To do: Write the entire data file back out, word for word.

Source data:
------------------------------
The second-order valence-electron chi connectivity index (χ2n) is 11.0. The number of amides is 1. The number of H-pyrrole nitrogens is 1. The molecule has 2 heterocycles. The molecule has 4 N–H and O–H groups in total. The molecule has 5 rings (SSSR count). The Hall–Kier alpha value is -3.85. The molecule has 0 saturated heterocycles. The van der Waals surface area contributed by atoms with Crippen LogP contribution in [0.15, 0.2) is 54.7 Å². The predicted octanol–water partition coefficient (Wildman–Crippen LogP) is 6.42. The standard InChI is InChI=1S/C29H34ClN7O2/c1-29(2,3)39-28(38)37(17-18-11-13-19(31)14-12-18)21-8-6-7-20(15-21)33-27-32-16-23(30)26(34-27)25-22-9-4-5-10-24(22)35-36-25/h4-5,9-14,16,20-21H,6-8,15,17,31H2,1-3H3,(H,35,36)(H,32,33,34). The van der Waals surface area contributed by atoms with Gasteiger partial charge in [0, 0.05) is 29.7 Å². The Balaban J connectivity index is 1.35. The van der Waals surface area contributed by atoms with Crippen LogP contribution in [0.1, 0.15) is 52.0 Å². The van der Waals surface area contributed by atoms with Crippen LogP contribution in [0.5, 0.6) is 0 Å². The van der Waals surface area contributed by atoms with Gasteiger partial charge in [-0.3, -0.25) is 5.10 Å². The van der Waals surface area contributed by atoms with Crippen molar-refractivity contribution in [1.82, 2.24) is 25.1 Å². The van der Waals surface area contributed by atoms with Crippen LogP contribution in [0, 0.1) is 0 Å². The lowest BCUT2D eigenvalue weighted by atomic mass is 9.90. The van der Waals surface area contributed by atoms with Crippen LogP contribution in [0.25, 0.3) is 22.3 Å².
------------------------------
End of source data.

The second-order valence-electron chi connectivity index (χ2n) is 11.0. The number of amides is 1. The number of H-pyrrole nitrogens is 1. The molecule has 2 heterocycles. The molecule has 4 N–H and O–H groups in total. The molecule has 5 rings (SSSR count). The Hall–Kier alpha value is -3.85. The molecule has 0 saturated heterocycles. The van der Waals surface area contributed by atoms with Crippen LogP contribution in [0.15, 0.2) is 54.7 Å². The predicted octanol–water partition coefficient (Wildman–Crippen LogP) is 6.42. The standard InChI is InChI=1S/C29H34ClN7O2/c1-29(2,3)39-28(38)37(17-18-11-13-19(31)14-12-18)21-8-6-7-20(15-21)33-27-32-16-23(30)26(34-27)25-22-9-4-5-10-24(22)35-36-25/h4-5,9-14,16,20-21H,6-8,15,17,31H2,1-3H3,(H,35,36)(H,32,33,34). The van der Waals surface area contributed by atoms with Gasteiger partial charge in [0, 0.05) is 29.7 Å². The Balaban J connectivity index is 1.35. The van der Waals surface area contributed by atoms with Crippen LogP contribution in [0.1, 0.15) is 52.0 Å². The van der Waals surface area contributed by atoms with Crippen LogP contribution in [0.5, 0.6) is 0 Å². The van der Waals surface area contributed by atoms with Gasteiger partial charge in [-0.3, -0.25) is 5.10 Å². The van der Waals surface area contributed by atoms with Crippen molar-refractivity contribution in [1.82, 2.24) is 25.1 Å². The van der Waals surface area contributed by atoms with Crippen LogP contribution in [0, 0.1) is 0 Å². The lowest BCUT2D eigenvalue weighted by atomic mass is 9.90. The van der Waals surface area contributed by atoms with Crippen LogP contribution in [0.25, 0.3) is 22.3 Å².